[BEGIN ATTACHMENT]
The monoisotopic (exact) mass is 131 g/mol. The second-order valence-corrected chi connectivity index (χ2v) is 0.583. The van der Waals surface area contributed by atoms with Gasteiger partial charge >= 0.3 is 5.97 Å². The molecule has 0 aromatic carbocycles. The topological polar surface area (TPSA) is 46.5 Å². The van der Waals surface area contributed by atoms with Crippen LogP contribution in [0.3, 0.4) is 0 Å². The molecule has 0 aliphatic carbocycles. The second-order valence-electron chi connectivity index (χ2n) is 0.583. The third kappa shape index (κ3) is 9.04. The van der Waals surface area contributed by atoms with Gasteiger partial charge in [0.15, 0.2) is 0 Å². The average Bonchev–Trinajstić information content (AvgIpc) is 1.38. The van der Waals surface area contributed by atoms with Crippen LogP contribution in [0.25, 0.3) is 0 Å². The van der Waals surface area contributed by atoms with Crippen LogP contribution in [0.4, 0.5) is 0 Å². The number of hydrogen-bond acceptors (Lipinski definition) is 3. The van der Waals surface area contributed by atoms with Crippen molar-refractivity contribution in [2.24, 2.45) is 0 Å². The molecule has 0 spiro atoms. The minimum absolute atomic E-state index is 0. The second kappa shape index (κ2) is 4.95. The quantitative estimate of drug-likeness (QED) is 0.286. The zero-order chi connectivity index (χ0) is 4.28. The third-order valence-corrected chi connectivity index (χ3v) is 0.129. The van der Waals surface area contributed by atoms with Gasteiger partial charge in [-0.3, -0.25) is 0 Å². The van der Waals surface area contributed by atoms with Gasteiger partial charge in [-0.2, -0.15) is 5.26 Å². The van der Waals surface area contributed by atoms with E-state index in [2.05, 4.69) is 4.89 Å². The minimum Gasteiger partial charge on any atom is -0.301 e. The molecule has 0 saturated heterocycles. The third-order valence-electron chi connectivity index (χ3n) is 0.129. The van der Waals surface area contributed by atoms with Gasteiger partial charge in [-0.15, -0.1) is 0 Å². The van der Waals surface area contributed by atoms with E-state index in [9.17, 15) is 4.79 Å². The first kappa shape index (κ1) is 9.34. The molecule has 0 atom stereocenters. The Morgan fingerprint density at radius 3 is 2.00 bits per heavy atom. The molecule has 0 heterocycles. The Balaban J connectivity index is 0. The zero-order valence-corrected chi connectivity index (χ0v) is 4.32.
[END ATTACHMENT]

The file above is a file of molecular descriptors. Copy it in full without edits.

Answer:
The monoisotopic (exact) mass is 131 g/mol. The second-order valence-corrected chi connectivity index (χ2v) is 0.583. The van der Waals surface area contributed by atoms with Gasteiger partial charge >= 0.3 is 5.97 Å². The molecule has 0 aromatic carbocycles. The topological polar surface area (TPSA) is 46.5 Å². The van der Waals surface area contributed by atoms with Crippen LogP contribution in [0.3, 0.4) is 0 Å². The molecule has 0 aliphatic carbocycles. The second-order valence-electron chi connectivity index (χ2n) is 0.583. The third kappa shape index (κ3) is 9.04. The van der Waals surface area contributed by atoms with Gasteiger partial charge in [0.15, 0.2) is 0 Å². The average Bonchev–Trinajstić information content (AvgIpc) is 1.38. The van der Waals surface area contributed by atoms with Crippen LogP contribution in [0.25, 0.3) is 0 Å². The van der Waals surface area contributed by atoms with Crippen LogP contribution in [0.4, 0.5) is 0 Å². The number of hydrogen-bond acceptors (Lipinski definition) is 3. The van der Waals surface area contributed by atoms with Crippen molar-refractivity contribution in [2.24, 2.45) is 0 Å². The molecule has 0 spiro atoms. The minimum absolute atomic E-state index is 0. The second kappa shape index (κ2) is 4.95. The quantitative estimate of drug-likeness (QED) is 0.286. The zero-order chi connectivity index (χ0) is 4.28. The third-order valence-corrected chi connectivity index (χ3v) is 0.129. The van der Waals surface area contributed by atoms with Gasteiger partial charge in [-0.3, -0.25) is 0 Å². The van der Waals surface area contributed by atoms with Gasteiger partial charge in [-0.2, -0.15) is 5.26 Å². The van der Waals surface area contributed by atoms with E-state index in [2.05, 4.69) is 4.89 Å². The minimum Gasteiger partial charge on any atom is -0.301 e. The molecule has 0 saturated heterocycles. The third-order valence-electron chi connectivity index (χ3n) is 0.129. The van der Waals surface area contributed by atoms with Gasteiger partial charge in [-0.15, -0.1) is 0 Å². The van der Waals surface area contributed by atoms with E-state index in [9.17, 15) is 4.79 Å². The first kappa shape index (κ1) is 9.34. The molecule has 0 atom stereocenters. The Morgan fingerprint density at radius 3 is 2.00 bits per heavy atom. The molecule has 0 heterocycles. The Balaban J connectivity index is 0. The zero-order valence-corrected chi connectivity index (χ0v) is 4.32.